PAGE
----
12 tips on how to fall asleep right now

We’ve compiled a list of practices that may help you fall asleep faster. Find the one – or the combination – that helps you fall asleep right now!

1. Lower the room temperature

Your body temperature changes when you fall asleep and a room that is too warm can make it harder to sleep. Try setting your thermostat to a cool temperature – between 60-75ºF (15-23ºC) is the best temperature for sleeping.

2. Set a sleep schedule

Going to bed and waking up at the same time every day can help regulate your internal clock, or circadian rhythm.  Remember, it has been proven that adults operate the best with seven to nine hours of quality sleep every night.

3. Take a warm bath or shower

Stepping out of a warm shower into cool air causes a quicker drop in your body temperature, which triggers the release of melatonin, a naturally occurring hormone that tells your body it is time to sleep. Therefore, having a shower before bed can help you fall asleep quickly.

4. Turn down lights, power off screens

Light, particularly blue light suppresses melatonin production so reducing bright lights in the hours before bedtime can help your body prepare for sleep. Fluorescent and LED lights are popular for their energy efficiency and bright light, but they put out a lot of blue light. Try switching out the lightbulb in a few lamps to reduce bright light in the evenings. Turn off all screens (TV, tablets, smartphones) at least an hour before bedtime to fall asleep faster. 

5. Hide your clock

Whether you have a hard time getting into sleep or wake in the middle of the night and struggle to get back to sleep, looking at your alarm clock repeatedly only adds anxiety around the fact that you aren’t asleep. So, move your alarm clock across the room or better yet, turn it around so you cannot see it.

6. Exercise during the day

Exercise boosts the levels of serotonin and decreases levels of cortisol in the brain. This can lead to longer sleep duration and better sleep quality. For many, it is beneficial to get in a workout in the morning, rather than later in the afternoon.

7. Get out of bed & do something

If you have difficulty sleeping or wake up in the middle of the night and spend more than 15 minutes trying to get back to sleep, get up! It’s better to leave your bed and do something else for a little while than to lay in bed worrying about how to fall asleep right now. Try an activity that requires you to use your brain and your hands, like a puzzle or a coloring book. Just remember, this does not mean you should stay awake and finish that last episode of your Netflix show!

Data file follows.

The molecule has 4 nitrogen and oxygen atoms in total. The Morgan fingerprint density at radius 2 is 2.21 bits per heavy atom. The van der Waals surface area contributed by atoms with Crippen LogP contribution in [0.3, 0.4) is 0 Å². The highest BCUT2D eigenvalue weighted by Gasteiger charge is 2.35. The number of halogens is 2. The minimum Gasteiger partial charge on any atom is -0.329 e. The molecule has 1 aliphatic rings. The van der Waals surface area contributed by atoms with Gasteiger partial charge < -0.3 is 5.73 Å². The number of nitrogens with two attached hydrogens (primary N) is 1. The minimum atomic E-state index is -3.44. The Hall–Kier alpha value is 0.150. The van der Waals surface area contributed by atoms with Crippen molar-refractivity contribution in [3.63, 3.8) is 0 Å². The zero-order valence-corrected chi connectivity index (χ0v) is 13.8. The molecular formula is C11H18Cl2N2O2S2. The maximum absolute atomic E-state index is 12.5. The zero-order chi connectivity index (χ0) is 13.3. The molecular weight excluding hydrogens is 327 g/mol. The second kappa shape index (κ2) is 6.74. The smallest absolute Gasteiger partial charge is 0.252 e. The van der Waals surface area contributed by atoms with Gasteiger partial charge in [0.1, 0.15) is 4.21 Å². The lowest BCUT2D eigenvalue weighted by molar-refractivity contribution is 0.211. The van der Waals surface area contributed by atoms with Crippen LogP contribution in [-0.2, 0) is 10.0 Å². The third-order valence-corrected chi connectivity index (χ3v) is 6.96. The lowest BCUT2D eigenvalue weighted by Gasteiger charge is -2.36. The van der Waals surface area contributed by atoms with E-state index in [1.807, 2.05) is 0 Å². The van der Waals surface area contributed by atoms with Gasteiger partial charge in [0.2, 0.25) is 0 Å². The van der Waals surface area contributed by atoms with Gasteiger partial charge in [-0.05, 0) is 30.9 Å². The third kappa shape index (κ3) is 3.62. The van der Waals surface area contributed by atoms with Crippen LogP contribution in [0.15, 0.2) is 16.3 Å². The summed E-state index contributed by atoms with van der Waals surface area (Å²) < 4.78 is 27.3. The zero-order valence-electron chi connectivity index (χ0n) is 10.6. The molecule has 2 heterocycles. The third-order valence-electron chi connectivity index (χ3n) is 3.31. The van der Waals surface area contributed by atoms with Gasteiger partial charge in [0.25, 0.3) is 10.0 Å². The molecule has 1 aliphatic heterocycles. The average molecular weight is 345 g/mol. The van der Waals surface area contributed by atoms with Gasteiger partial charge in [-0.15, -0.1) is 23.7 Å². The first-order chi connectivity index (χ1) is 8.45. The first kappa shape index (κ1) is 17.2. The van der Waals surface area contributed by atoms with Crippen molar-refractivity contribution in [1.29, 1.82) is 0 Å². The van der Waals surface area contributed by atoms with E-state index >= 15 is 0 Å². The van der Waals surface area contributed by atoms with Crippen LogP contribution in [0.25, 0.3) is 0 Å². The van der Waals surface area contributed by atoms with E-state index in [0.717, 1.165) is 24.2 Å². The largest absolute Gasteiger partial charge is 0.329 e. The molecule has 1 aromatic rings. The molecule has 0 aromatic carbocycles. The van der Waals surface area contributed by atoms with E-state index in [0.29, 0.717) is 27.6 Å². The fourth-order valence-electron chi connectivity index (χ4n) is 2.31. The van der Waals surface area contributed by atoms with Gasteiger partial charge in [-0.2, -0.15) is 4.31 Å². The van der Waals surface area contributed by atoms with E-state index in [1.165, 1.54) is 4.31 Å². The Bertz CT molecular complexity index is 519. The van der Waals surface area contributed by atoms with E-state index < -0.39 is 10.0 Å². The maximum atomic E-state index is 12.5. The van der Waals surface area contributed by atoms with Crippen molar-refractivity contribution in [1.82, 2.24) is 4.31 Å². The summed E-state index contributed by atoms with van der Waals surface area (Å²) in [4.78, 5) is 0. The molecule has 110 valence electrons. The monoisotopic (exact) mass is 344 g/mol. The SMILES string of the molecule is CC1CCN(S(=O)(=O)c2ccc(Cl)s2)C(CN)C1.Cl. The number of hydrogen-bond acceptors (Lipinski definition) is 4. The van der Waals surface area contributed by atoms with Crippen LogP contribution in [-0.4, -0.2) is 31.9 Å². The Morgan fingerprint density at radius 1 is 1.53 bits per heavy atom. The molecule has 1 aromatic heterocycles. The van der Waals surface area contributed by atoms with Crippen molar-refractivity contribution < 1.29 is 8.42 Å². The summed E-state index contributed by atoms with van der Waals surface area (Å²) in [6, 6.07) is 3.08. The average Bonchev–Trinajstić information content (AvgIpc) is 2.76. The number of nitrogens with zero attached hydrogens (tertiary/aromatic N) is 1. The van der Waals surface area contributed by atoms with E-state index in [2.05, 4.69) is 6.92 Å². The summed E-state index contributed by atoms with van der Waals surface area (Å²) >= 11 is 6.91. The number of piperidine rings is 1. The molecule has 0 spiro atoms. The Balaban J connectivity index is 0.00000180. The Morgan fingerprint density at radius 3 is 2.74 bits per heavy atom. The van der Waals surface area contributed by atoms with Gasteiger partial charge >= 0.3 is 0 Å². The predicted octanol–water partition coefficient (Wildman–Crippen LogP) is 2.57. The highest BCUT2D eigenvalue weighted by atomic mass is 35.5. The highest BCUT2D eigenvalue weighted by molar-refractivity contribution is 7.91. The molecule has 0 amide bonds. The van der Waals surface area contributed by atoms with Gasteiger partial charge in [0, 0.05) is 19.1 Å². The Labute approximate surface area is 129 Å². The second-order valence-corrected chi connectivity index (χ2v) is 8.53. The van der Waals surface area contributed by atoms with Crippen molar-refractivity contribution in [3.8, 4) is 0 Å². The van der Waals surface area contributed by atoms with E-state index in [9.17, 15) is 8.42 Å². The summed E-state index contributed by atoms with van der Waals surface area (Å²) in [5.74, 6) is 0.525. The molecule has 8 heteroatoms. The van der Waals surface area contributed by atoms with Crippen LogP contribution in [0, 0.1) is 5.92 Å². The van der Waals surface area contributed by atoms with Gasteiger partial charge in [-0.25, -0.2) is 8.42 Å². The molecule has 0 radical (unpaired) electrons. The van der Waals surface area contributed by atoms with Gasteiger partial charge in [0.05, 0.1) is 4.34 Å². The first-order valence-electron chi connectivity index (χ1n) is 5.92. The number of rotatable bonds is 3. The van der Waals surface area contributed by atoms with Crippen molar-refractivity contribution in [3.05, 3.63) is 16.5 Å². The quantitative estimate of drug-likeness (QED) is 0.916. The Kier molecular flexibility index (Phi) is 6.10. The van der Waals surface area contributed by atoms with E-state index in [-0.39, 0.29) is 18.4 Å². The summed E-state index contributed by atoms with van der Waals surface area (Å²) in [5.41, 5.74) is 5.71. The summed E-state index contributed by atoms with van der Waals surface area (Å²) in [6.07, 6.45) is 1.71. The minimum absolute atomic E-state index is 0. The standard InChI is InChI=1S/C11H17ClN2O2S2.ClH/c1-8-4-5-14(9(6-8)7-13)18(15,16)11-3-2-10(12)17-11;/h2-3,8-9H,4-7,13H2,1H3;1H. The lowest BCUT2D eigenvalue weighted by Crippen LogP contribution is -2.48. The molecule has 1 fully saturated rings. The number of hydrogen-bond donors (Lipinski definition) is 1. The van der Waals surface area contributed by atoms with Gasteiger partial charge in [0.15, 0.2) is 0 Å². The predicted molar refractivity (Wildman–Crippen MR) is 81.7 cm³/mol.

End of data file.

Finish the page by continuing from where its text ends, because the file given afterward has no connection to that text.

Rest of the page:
8. Listen to music

Music can help relax and lull you to sleep however, not all music will have this affect. Many people report that classical music or other music with between 60-80 beats per minute improves their sleep quality. However, scientific evidence for certain types of music being more effective than others is not consistent. In the Restworks sleep app you can find specially composed sleep music as well as a nap timer.

9. Practice progressive muscle relaxation technique

Starting with your toes, tense your muscles for five seconds and then relax those muscles for 30 seconds. Move upwards to your calves, thighs, glutes all the way to your head. Alternately, start with your face or neck and work your way down your body, deliberately tensing and relaxing each body part.

10. Drink the right beverage

Caffeine is an easily accessible, popular stimulant that many people reach for to get them through their afternoon slump. However, caffeine can affect your sleep even when consumed hours before bedtime. If you have trouble falling asleep, try eliminating caffeine for at least six hours before bedtime – this includes coffee, sodas, energy drinks and even chocolate. Instead, try a soothing tea such as chamomile or lemon balm to help you relax.

11. How comfortable are you in bed

Consider your comfort level in bed. Is your mattress firm enough or soft enough for you? Is your pillow providing the right support for your neck? Is your blanket and the clothes you wear to sleep soft and do they keep you at the right temperature? You may consider trying a different mattress or pillow or pajamas made from a different fabric to keep you cool and comfortable throughout the night.

12. What and when should you eat

The food we eat has a huge impact on our bodies throughout the day and our sleep may particularly be affected by what we eat before we go to sleep. Research shows that a high-fat, low carb meal will promote more restorative sleep than a high-carb, low fat meal of the same number of calories. If you must indulge in that big bowl of spaghetti for dinner, try to finish your meal at least four hours before you go to bed so that your body has time to digest it.

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Chronic insomnia requires medical assistance

While insomnia is a condition that can affect us all from time to time due to circumstances in our lives, chronic insomnia is a serious health hazard that requires treatment. This article is not intended to provide medical advice. If you suffer from chronic insomnia, you should seek medical assistance.